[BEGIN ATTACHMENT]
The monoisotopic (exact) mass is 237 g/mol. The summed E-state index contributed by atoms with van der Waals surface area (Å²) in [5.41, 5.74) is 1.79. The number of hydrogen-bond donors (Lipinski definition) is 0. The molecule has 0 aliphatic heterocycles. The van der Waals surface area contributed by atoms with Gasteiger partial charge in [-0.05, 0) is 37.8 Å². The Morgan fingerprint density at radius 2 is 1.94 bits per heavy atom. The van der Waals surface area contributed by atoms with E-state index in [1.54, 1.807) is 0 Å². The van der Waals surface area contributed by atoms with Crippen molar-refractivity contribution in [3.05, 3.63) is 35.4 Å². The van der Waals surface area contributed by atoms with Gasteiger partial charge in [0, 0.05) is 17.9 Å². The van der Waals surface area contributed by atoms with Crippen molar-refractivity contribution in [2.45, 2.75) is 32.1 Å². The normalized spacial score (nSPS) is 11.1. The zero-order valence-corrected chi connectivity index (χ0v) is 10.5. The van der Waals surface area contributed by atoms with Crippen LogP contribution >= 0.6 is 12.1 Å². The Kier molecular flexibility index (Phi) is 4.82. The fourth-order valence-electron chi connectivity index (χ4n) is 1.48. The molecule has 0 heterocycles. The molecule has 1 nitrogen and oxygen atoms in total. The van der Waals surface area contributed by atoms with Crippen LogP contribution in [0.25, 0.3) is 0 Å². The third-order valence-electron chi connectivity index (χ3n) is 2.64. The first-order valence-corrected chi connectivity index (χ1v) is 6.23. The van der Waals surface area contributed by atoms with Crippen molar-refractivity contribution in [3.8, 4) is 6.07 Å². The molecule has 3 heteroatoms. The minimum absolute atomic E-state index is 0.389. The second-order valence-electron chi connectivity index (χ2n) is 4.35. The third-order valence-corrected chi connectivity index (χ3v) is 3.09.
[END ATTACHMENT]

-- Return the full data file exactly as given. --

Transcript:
The monoisotopic (exact) mass is 237 g/mol. The summed E-state index contributed by atoms with van der Waals surface area (Å²) in [5.41, 5.74) is 1.79. The number of hydrogen-bond donors (Lipinski definition) is 0. The molecule has 0 aliphatic heterocycles. The van der Waals surface area contributed by atoms with Gasteiger partial charge in [-0.05, 0) is 37.8 Å². The Morgan fingerprint density at radius 2 is 1.94 bits per heavy atom. The van der Waals surface area contributed by atoms with E-state index in [1.54, 1.807) is 0 Å². The van der Waals surface area contributed by atoms with Crippen molar-refractivity contribution in [3.05, 3.63) is 35.4 Å². The van der Waals surface area contributed by atoms with Gasteiger partial charge in [0, 0.05) is 17.9 Å². The van der Waals surface area contributed by atoms with Crippen molar-refractivity contribution in [2.45, 2.75) is 32.1 Å². The normalized spacial score (nSPS) is 11.1. The zero-order valence-corrected chi connectivity index (χ0v) is 10.5. The van der Waals surface area contributed by atoms with Crippen LogP contribution >= 0.6 is 12.1 Å². The Kier molecular flexibility index (Phi) is 4.82. The fourth-order valence-electron chi connectivity index (χ4n) is 1.48. The molecule has 0 heterocycles. The molecule has 1 nitrogen and oxygen atoms in total. The van der Waals surface area contributed by atoms with Crippen LogP contribution in [0.25, 0.3) is 0 Å². The third-order valence-electron chi connectivity index (χ3n) is 2.64. The first-order valence-corrected chi connectivity index (χ1v) is 6.23. The van der Waals surface area contributed by atoms with Crippen molar-refractivity contribution in [3.8, 4) is 6.07 Å². The molecule has 3 heteroatoms. The minimum absolute atomic E-state index is 0.389. The second-order valence-electron chi connectivity index (χ2n) is 4.35. The third-order valence-corrected chi connectivity index (χ3v) is 3.09.